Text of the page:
Netflix live Chris Rock special won’t ‘move the needle’, but better move than sport: analyst

Netflix (NFLX) released its highly anticipated live-action comedy special with Chris Rock on Saturday – but not everyone thinks the streamer’s foray into live events is worth the hype.

“This is a free publicity operation that will have no impact on their business,” Michael Pachter, managing director of equity research at Wedbush Securities, told Yahoo Finance Live on Friday ahead of the special’s release. .

“The idea that anyone is going to turn Netflix on by appointment is silly. We don’t even know when regular TV shows are on,” he said, adding that the platform had “formed “consumers to adopt on-demand viewing habits.

“Netflix is ​​still Netflix,” Pachter said bluntly. “It’s not going to move the needle. No one is signing up to Netflix to watch this show.”

According to the Top 10 Streamers list updated weekly on Tuesdays, the stand-up special has racked up enough viewing hours to rank seventh in the US for the week of February 27-March 5, although it did not garner enough views to crack its global ranking. .

Netflix does not detail exact watch time by country, only offering numbers for the Global Top 10 list.

Still, early results were promising considering the Saturday night debut and the fact that it was only available in English at the time of the premiere. Rock’s special began rolling out in other languages ​​this week.

Chris Rock's

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“I don’t think live sports is the way to go”

Streaming platforms have looked for other ways to capture subscriber attention amid increased competition and a lack of programming, spurred by falling content spending as Wall Street focuses on profitability.

Netflix, which spends around $17 billion on content a year, hasn’t yet entered the world of live sports, but rivals like Amazon Prime Video (AMZN) and Google’s YouTube (GOOGL) have certainly secured the rights. on NFL Thursday Night Football and the NFL Sunday Ticket. , respectively.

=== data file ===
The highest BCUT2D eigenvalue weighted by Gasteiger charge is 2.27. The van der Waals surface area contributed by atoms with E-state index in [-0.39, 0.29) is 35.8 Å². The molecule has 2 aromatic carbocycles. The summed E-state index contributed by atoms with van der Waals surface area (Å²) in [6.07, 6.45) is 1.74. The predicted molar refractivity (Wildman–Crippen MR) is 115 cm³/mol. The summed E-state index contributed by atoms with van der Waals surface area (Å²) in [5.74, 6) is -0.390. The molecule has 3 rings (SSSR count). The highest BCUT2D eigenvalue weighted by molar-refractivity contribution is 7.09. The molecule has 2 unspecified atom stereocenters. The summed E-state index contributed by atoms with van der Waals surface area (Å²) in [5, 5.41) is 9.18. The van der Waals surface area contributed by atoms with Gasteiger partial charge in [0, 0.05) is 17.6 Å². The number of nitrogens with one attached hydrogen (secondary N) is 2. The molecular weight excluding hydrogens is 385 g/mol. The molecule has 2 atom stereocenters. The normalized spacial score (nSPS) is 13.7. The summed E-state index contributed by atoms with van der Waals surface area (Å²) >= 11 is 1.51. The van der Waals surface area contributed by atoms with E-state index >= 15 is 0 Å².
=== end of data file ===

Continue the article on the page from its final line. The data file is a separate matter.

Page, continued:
Amazon reportedly agreed to spend $1 billion a year under an 11-year deal, while Google reportedly paid $2.5 billion to acquire the sought-after Sunday Ticket rights.

“Google is going to fail miserably with buying Sunday Ticket from YouTube. I think it’s going to end up being a disaster for them,” Pachter said, noting that “there’s no way” Amazon or Google earn money on purchase.

“I don’t think live sports is the way to go. Sports leagues have established that their rights are worth billions of dollars, and Netflix just doesn’t have billions to spend on that,” said the analyst, reiterating: “We don’t view Netflix as an appointment TV broadcaster. We view them as an on-demand broadcaster, when we feel like it, and we’ll gorge ourselves on everything (broadcaster).

Pachter maintains an outperform rating on Netflix with a price target of $410 on the stock, suggesting an upside of more than 25% from current levels.

“I love the spirit (of Netflix),” he said, praising the streamer’s recent shift to advertising that “will keep people quitting” at a time when it’s struggling to add subscribers.

“I love that they keep getting back up after they’ve just been knocked to the ground. They keep fighting and they keep trying. They got kicked shit out of themselves for a brief period of time. The mirror and they said “What can we change?”

“There is an opportunity there for profitability because they are reducing their expenses,” he added. “(So) as long as they don’t do dumb things like a sports rights bid and do really smart things like a live Chris Rock bid, then you talk about it, I love the stock.”

Alexandra is a senior entertainment and media reporter at Yahoo Finance. Follow her on Twitter @alliecanal8193 and email her at

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